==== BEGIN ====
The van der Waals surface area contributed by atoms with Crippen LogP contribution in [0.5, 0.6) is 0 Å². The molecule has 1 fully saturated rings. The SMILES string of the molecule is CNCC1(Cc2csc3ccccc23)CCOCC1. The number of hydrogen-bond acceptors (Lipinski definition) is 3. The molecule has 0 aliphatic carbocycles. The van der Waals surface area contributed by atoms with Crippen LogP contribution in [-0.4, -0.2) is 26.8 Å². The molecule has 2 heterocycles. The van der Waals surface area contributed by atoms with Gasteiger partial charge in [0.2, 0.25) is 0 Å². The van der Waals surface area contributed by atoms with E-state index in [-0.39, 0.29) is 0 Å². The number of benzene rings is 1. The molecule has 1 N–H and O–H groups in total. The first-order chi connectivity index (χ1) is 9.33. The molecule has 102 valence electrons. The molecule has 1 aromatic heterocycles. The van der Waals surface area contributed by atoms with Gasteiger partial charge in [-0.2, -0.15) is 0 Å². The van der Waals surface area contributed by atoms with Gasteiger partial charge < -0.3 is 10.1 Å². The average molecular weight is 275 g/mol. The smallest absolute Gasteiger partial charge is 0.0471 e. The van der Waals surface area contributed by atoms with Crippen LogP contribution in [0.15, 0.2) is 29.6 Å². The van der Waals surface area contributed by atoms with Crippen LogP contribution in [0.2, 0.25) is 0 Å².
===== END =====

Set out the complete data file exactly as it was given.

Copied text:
The van der Waals surface area contributed by atoms with Crippen LogP contribution in [0.5, 0.6) is 0 Å². The molecule has 1 fully saturated rings. The SMILES string of the molecule is CNCC1(Cc2csc3ccccc23)CCOCC1. The number of hydrogen-bond acceptors (Lipinski definition) is 3. The molecule has 0 aliphatic carbocycles. The van der Waals surface area contributed by atoms with Crippen LogP contribution in [-0.4, -0.2) is 26.8 Å². The molecule has 2 heterocycles. The van der Waals surface area contributed by atoms with Gasteiger partial charge in [0.2, 0.25) is 0 Å². The van der Waals surface area contributed by atoms with E-state index in [-0.39, 0.29) is 0 Å². The number of benzene rings is 1. The molecule has 1 N–H and O–H groups in total. The first-order chi connectivity index (χ1) is 9.33. The molecule has 102 valence electrons. The molecule has 1 aromatic heterocycles. The van der Waals surface area contributed by atoms with Gasteiger partial charge in [-0.2, -0.15) is 0 Å². The van der Waals surface area contributed by atoms with Gasteiger partial charge < -0.3 is 10.1 Å². The average molecular weight is 275 g/mol. The smallest absolute Gasteiger partial charge is 0.0471 e. The van der Waals surface area contributed by atoms with Crippen LogP contribution in [0.15, 0.2) is 29.6 Å². The van der Waals surface area contributed by atoms with Crippen LogP contribution in [0.2, 0.25) is 0 Å².